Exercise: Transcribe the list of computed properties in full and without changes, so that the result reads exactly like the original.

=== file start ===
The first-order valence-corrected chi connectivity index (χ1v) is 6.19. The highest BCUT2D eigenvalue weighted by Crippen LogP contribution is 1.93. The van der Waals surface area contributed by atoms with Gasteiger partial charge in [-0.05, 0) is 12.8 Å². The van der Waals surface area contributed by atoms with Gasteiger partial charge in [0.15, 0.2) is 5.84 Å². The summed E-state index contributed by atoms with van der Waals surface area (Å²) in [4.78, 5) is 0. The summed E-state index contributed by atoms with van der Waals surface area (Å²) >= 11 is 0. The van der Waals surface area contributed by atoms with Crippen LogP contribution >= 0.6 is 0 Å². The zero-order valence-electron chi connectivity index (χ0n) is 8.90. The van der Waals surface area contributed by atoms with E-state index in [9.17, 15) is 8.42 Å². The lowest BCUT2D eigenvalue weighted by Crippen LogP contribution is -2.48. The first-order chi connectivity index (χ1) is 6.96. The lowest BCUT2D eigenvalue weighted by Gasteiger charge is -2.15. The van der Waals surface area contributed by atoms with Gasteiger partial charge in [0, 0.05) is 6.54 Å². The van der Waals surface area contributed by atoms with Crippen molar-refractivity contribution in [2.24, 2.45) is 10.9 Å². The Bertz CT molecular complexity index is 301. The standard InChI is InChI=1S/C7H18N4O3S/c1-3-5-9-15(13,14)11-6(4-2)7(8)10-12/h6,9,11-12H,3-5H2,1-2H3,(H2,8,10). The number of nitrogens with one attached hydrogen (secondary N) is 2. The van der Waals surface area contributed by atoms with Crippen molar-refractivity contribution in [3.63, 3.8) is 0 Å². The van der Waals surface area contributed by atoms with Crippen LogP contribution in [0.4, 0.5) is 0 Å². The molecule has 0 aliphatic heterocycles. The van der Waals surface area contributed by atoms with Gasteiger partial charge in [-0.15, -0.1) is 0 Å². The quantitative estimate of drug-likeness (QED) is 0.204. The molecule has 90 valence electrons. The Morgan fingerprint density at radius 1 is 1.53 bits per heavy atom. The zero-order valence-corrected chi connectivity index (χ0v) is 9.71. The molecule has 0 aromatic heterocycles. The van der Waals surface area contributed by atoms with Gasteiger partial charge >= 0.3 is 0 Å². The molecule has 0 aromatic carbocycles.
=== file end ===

The first-order valence-corrected chi connectivity index (χ1v) is 6.19. The highest BCUT2D eigenvalue weighted by Crippen LogP contribution is 1.93. The van der Waals surface area contributed by atoms with Gasteiger partial charge in [-0.05, 0) is 12.8 Å². The van der Waals surface area contributed by atoms with Gasteiger partial charge in [0.15, 0.2) is 5.84 Å². The summed E-state index contributed by atoms with van der Waals surface area (Å²) in [4.78, 5) is 0. The summed E-state index contributed by atoms with van der Waals surface area (Å²) >= 11 is 0. The van der Waals surface area contributed by atoms with Crippen LogP contribution >= 0.6 is 0 Å². The zero-order valence-electron chi connectivity index (χ0n) is 8.90. The van der Waals surface area contributed by atoms with E-state index in [9.17, 15) is 8.42 Å². The lowest BCUT2D eigenvalue weighted by Crippen LogP contribution is -2.48. The first-order chi connectivity index (χ1) is 6.96. The lowest BCUT2D eigenvalue weighted by Gasteiger charge is -2.15. The van der Waals surface area contributed by atoms with Gasteiger partial charge in [0, 0.05) is 6.54 Å². The van der Waals surface area contributed by atoms with Crippen molar-refractivity contribution in [2.24, 2.45) is 10.9 Å². The Bertz CT molecular complexity index is 301. The standard InChI is InChI=1S/C7H18N4O3S/c1-3-5-9-15(13,14)11-6(4-2)7(8)10-12/h6,9,11-12H,3-5H2,1-2H3,(H2,8,10). The number of nitrogens with one attached hydrogen (secondary N) is 2. The van der Waals surface area contributed by atoms with Crippen molar-refractivity contribution in [3.63, 3.8) is 0 Å². The van der Waals surface area contributed by atoms with Crippen LogP contribution in [0.4, 0.5) is 0 Å². The molecule has 0 aliphatic heterocycles. The van der Waals surface area contributed by atoms with Gasteiger partial charge in [-0.15, -0.1) is 0 Å². The quantitative estimate of drug-likeness (QED) is 0.204. The molecule has 90 valence electrons. The Morgan fingerprint density at radius 1 is 1.53 bits per heavy atom. The zero-order valence-corrected chi connectivity index (χ0v) is 9.71. The molecule has 0 aromatic heterocycles. The van der Waals surface area contributed by atoms with Gasteiger partial charge >= 0.3 is 0 Å². The molecule has 0 aromatic carbocycles.